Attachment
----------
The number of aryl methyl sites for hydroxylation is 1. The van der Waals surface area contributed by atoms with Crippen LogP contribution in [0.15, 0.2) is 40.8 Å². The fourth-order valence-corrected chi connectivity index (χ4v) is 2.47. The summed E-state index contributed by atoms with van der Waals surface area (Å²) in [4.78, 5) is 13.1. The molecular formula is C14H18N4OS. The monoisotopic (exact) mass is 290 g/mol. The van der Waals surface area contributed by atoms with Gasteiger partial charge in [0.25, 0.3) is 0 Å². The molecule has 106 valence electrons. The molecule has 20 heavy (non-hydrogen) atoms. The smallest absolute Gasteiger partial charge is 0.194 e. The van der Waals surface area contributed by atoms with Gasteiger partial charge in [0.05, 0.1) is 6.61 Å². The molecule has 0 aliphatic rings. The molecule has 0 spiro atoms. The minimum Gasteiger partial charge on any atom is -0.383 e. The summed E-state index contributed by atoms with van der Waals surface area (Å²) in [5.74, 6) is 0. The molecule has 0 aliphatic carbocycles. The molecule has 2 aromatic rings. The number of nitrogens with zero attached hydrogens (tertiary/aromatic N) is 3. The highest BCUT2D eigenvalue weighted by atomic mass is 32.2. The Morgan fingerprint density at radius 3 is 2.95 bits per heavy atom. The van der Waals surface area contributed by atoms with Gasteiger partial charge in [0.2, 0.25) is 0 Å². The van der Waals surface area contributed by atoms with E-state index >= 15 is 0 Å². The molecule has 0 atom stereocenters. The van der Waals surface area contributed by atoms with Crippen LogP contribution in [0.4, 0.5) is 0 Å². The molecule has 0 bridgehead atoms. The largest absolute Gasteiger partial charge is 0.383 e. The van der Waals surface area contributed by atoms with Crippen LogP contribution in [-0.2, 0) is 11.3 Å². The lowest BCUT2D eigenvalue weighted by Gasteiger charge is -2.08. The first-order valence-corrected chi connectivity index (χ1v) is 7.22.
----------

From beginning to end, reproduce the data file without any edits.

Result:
The number of aryl methyl sites for hydroxylation is 1. The van der Waals surface area contributed by atoms with Crippen LogP contribution in [0.15, 0.2) is 40.8 Å². The fourth-order valence-corrected chi connectivity index (χ4v) is 2.47. The summed E-state index contributed by atoms with van der Waals surface area (Å²) in [4.78, 5) is 13.1. The molecular formula is C14H18N4OS. The monoisotopic (exact) mass is 290 g/mol. The van der Waals surface area contributed by atoms with Gasteiger partial charge in [0.25, 0.3) is 0 Å². The molecule has 106 valence electrons. The molecule has 20 heavy (non-hydrogen) atoms. The smallest absolute Gasteiger partial charge is 0.194 e. The van der Waals surface area contributed by atoms with Gasteiger partial charge in [0.05, 0.1) is 6.61 Å². The molecule has 0 aliphatic rings. The molecule has 0 spiro atoms. The minimum Gasteiger partial charge on any atom is -0.383 e. The summed E-state index contributed by atoms with van der Waals surface area (Å²) in [5.74, 6) is 0. The molecule has 0 aliphatic carbocycles. The molecule has 2 aromatic rings. The number of nitrogens with zero attached hydrogens (tertiary/aromatic N) is 3. The highest BCUT2D eigenvalue weighted by atomic mass is 32.2. The Morgan fingerprint density at radius 3 is 2.95 bits per heavy atom. The van der Waals surface area contributed by atoms with Gasteiger partial charge in [0.2, 0.25) is 0 Å². The van der Waals surface area contributed by atoms with E-state index >= 15 is 0 Å². The molecule has 0 atom stereocenters. The van der Waals surface area contributed by atoms with Crippen LogP contribution in [0.4, 0.5) is 0 Å². The molecule has 0 bridgehead atoms. The largest absolute Gasteiger partial charge is 0.383 e. The van der Waals surface area contributed by atoms with Crippen LogP contribution in [-0.2, 0) is 11.3 Å². The lowest BCUT2D eigenvalue weighted by Gasteiger charge is -2.08. The first-order valence-corrected chi connectivity index (χ1v) is 7.22.